2014-08-14 / Around Town

Griswold House Marks Sesquicentennial

By Ross Sinclair Cann, AIA


The south facade of the Newport Art Museum has a walkway connecting it to the Cushing Gallery on the museum campus. The south facade of the Newport Art Museum has a walkway connecting it to the Cushing Gallery on the museum campus. Newport is the repository of many treasures of American architectural history. While the city is noted for the many surviving colonial era buildings, the true building boom began around 1840 as Newport became a summer refuge for Southern plantation owners and New Yorkers, Philadelphians and Bostonians trying to escape the summer heat in a time before air conditioning. The time was just prior to what became known as “The Gilded Age”—a term coined by Mark Twain to describe the period of industrialization and newfound wealth (albeit for a very small segment of the American populace) that was reflected in a flowering of architectural design.

Between 1860 and 1900, there was probably no more famous or well-respected architect in this country than Richard Morris Hunt. He was the first American-born student of the famous Ecole des Beaux-Arts in Paris and was so instrumental in bringing the European style of studio education to the United States that he became known as the “Dean of American Architects.”


Ross Sinclair Cann, AIA, LEED AP, holds degrees from Yale, Cambridge and Columbia and is a historian, educator and practicing architect living and working in Newport. His firm, A4 Architecture, is one of the many sponsors of Wet Paint. Ross Sinclair Cann, AIA, LEED AP, holds degrees from Yale, Cambridge and Columbia and is a historian, educator and practicing architect living and working in Newport. His firm, A4 Architecture, is one of the many sponsors of Wet Paint. Hunt summered and worked extensively in Newport and was eventually buried here. One of his early works that figured in the organization and design of many later projects was the John N.A. Griswold House, now the Newport Art Museum, which is celebrating its 150th anniversary of construction this year.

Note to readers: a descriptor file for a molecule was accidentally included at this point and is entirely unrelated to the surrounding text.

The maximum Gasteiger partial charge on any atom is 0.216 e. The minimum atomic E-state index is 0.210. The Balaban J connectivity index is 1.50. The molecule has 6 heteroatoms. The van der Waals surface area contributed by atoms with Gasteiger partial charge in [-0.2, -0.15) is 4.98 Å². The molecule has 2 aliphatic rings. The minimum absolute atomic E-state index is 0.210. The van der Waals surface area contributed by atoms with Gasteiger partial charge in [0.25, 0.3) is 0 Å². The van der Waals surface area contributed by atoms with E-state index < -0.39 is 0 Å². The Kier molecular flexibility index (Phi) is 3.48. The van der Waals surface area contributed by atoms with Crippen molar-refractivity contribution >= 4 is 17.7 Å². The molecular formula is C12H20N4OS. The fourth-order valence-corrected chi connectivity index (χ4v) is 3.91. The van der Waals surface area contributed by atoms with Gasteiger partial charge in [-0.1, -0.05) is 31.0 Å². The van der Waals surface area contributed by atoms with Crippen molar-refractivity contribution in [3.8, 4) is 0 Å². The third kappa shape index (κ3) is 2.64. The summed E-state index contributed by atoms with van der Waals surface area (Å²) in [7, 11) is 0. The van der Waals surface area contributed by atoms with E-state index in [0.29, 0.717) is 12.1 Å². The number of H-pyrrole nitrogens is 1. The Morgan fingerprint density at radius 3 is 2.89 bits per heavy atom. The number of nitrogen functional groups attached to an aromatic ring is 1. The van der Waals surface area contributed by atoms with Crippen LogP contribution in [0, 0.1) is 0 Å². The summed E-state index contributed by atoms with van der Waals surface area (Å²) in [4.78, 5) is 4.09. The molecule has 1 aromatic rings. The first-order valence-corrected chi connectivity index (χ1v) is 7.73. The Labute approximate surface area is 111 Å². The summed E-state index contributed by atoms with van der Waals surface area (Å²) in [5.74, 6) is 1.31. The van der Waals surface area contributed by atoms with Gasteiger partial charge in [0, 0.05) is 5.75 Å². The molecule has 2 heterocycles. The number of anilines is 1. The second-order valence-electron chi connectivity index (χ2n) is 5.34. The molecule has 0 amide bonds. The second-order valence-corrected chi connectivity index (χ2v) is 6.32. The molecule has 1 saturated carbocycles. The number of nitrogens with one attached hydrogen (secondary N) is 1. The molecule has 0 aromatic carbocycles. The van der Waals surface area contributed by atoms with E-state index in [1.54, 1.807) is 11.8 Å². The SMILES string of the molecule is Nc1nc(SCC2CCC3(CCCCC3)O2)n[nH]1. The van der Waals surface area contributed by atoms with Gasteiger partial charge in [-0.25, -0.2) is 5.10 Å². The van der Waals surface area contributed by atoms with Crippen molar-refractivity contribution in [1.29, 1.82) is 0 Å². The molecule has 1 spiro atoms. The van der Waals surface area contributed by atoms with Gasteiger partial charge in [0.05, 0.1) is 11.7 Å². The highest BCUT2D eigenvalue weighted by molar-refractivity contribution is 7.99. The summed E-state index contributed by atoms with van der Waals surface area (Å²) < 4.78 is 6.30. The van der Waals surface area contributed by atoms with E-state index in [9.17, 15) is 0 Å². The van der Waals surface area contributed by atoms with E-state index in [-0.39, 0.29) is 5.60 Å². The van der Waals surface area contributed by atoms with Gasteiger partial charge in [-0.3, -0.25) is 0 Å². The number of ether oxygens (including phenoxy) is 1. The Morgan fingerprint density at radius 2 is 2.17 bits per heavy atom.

The original sketches for the house are on loan from the Library of Congress and are part of the museum’s exhibition “Very Simple Charm: The Early Life and Work of Richard Morris Hunt in Newport, 1858-1878,” which runs through Sept. 14. The exhibit presents a collection of works from Hunt as well as from his famous brother, William Morris Hunt, and other contemporaries, intellectuals and artists who made Newport a hotbed of creativity and inspiration at the time.

Many point to Hunt’s early career as the most creative and important part of his legacy, eclipsing even his later work on enormous mansions like Marble House and The Breakers in terms of originality and creativity.

In addition to the Hunt show, the museum is also preparing for its annual two-day “Wet Paint” fundraiser and auction. Hundreds of artists from the area and around New England will descend upon Newport to create paintings and other artworks on Saturday, Aug. 16. Their works will then be mounted for display in the museum’s Ilgenfritz Gallery, where attendees will have the opportunity to place silent bids. While most will sell that evening, the 50 or so most popular works by price and number of bids will be moved to a live auction held on Sunday, Aug. 17, under a tent on the grounds between the Griswold House and the Cushing Gallery. The pieces will be sold to the highest bidder in a lively and entertaining auction that has become an important fundraiser for the museum over the years. It’s also a great way for bidders to acquire original art at a very reasonable price.

The event is a wonderful way for the Griswold House to celebrate its 150th birthday.

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